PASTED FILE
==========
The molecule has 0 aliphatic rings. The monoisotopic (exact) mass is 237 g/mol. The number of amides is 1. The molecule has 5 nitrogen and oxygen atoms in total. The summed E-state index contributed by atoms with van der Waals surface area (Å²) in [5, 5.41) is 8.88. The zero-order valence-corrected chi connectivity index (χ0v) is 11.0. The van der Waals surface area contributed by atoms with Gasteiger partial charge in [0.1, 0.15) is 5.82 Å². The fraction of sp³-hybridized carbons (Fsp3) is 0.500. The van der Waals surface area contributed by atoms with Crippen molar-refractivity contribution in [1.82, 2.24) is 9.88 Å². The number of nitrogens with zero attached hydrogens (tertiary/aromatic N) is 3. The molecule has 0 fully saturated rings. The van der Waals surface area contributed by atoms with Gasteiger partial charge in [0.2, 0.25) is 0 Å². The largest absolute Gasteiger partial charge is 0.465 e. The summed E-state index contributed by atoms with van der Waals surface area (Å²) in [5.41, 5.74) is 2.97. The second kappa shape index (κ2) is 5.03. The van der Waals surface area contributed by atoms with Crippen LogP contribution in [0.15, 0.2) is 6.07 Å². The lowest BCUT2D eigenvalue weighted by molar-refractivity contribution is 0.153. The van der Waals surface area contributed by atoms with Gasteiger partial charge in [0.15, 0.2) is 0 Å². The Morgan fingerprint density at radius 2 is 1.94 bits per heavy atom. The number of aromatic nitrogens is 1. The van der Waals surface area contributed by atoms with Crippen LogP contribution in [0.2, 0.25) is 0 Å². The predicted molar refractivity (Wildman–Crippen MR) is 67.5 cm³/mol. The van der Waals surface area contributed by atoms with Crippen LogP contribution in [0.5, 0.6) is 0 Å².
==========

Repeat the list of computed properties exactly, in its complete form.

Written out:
The molecule has 0 aliphatic rings. The monoisotopic (exact) mass is 237 g/mol. The number of amides is 1. The molecule has 5 nitrogen and oxygen atoms in total. The summed E-state index contributed by atoms with van der Waals surface area (Å²) in [5, 5.41) is 8.88. The zero-order valence-corrected chi connectivity index (χ0v) is 11.0. The van der Waals surface area contributed by atoms with Gasteiger partial charge in [0.1, 0.15) is 5.82 Å². The fraction of sp³-hybridized carbons (Fsp3) is 0.500. The van der Waals surface area contributed by atoms with Crippen molar-refractivity contribution in [1.82, 2.24) is 9.88 Å². The number of nitrogens with zero attached hydrogens (tertiary/aromatic N) is 3. The molecule has 0 fully saturated rings. The van der Waals surface area contributed by atoms with Gasteiger partial charge in [0.2, 0.25) is 0 Å². The largest absolute Gasteiger partial charge is 0.465 e. The summed E-state index contributed by atoms with van der Waals surface area (Å²) in [5.41, 5.74) is 2.97. The second kappa shape index (κ2) is 5.03. The van der Waals surface area contributed by atoms with Crippen LogP contribution in [0.15, 0.2) is 6.07 Å². The lowest BCUT2D eigenvalue weighted by molar-refractivity contribution is 0.153. The van der Waals surface area contributed by atoms with Gasteiger partial charge in [0.15, 0.2) is 0 Å². The Morgan fingerprint density at radius 2 is 1.94 bits per heavy atom. The number of aromatic nitrogens is 1. The van der Waals surface area contributed by atoms with Crippen LogP contribution in [0.2, 0.25) is 0 Å². The predicted molar refractivity (Wildman–Crippen MR) is 67.5 cm³/mol. The van der Waals surface area contributed by atoms with Crippen LogP contribution in [0.5, 0.6) is 0 Å².